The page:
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March 14, 2019

THE De HAVILLAND COMET: I obviously have no idea whether the 737 Max is flawed in some way that has contributed to the recent tragedies. They don’t teach aircraft design in law school. But for those of you interested in the history of flight, the story of the ill-fated De Havilland Comet is worth reading about.

In the early 1950s, the British-made Comet was the world’s first commercial jetliner. It was the coolest thing in the sky … until one failed to become airborne departing Rome on October 26, 1952 … then another failed coming out of Karachi on March 3, 1953 … then a third crashed shortly after takeoff in Calcutta on May 2, 1953 … then a fourth broke apart in midair over the Mediterranean on January 10, 1954 … then a fifth crashed near Naples on April 8, 1954. We’ve learned a lot since then, but sometimes we’ve had to learn the hard way.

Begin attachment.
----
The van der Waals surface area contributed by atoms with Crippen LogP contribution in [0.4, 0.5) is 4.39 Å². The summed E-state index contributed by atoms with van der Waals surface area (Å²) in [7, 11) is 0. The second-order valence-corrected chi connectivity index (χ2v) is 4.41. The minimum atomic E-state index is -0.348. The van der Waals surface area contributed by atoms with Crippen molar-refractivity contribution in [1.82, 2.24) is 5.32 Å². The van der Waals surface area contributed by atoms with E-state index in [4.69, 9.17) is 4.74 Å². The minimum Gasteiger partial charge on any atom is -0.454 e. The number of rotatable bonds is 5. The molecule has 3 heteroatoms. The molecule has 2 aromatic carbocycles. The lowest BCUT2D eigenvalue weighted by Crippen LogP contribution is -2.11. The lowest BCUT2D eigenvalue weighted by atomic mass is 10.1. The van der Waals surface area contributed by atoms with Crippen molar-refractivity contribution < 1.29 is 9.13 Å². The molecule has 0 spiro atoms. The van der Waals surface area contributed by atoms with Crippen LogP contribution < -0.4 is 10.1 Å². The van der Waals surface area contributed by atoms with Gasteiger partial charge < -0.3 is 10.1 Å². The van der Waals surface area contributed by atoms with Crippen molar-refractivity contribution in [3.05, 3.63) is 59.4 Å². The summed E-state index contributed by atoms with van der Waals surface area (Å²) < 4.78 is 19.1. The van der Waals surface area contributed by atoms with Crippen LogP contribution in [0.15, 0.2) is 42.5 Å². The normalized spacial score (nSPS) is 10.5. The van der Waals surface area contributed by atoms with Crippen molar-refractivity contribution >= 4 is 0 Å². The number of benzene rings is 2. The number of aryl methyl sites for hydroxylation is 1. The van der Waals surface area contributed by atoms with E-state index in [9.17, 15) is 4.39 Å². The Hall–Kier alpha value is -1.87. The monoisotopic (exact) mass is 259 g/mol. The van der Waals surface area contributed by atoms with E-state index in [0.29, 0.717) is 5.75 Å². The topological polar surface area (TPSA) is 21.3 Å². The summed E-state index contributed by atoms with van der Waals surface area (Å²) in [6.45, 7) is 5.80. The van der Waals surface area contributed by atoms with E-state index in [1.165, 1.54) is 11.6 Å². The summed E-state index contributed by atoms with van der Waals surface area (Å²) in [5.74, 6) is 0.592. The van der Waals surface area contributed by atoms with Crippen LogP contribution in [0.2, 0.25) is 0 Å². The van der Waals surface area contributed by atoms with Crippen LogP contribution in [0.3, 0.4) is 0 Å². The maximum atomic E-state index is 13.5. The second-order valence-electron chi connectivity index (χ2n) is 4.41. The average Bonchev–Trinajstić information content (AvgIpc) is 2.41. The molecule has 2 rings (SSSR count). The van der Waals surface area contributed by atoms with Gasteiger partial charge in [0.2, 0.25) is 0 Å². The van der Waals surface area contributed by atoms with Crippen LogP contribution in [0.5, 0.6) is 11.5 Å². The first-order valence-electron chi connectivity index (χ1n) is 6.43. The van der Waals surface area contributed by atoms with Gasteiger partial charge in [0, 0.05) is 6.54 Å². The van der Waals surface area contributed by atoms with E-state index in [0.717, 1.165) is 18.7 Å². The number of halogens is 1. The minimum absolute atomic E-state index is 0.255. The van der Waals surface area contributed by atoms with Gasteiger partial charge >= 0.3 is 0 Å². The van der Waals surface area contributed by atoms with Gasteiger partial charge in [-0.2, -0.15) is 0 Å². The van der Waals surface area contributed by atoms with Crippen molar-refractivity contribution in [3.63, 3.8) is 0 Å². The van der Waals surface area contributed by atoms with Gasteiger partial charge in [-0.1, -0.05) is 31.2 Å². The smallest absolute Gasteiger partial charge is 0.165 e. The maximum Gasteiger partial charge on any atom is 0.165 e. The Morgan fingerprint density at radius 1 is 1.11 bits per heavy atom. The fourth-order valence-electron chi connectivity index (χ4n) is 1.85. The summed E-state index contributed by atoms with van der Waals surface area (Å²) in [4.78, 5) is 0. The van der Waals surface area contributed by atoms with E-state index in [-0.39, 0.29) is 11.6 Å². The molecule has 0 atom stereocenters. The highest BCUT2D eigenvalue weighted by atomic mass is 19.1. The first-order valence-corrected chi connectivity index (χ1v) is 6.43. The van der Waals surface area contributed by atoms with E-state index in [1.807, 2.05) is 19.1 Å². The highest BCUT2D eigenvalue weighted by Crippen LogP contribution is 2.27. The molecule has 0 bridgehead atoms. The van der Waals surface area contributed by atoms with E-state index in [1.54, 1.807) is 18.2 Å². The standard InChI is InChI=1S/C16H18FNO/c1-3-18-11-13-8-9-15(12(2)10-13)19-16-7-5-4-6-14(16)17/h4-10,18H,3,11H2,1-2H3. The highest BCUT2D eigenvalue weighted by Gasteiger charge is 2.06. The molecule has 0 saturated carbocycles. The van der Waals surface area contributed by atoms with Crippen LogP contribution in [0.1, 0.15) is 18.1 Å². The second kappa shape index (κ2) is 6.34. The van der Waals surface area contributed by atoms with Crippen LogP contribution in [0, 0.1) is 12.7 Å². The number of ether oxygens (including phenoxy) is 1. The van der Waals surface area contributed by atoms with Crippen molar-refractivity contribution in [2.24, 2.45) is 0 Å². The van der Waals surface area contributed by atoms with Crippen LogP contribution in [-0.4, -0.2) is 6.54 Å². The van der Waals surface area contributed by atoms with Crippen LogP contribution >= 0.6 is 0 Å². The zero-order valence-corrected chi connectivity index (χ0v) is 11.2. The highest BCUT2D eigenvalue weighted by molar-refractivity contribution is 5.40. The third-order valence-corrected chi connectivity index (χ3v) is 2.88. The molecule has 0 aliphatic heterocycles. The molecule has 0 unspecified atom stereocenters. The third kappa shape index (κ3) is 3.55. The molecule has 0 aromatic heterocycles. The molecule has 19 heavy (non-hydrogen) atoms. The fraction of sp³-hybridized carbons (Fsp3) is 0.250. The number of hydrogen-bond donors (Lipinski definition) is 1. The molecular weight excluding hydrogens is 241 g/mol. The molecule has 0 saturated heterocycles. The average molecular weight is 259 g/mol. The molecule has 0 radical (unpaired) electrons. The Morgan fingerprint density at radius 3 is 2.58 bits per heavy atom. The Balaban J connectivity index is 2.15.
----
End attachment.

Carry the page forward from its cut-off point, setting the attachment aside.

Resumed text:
P.S.  I am fond of the famous dictum of British jurist Baron Bramwell (1808-1892):  that it is entirely false to suggest that “because the world gets wiser as it gets older, therefore it was foolish before.”  The Comet’s engineers were not idiots.  We owe a lot to early aircraft designers.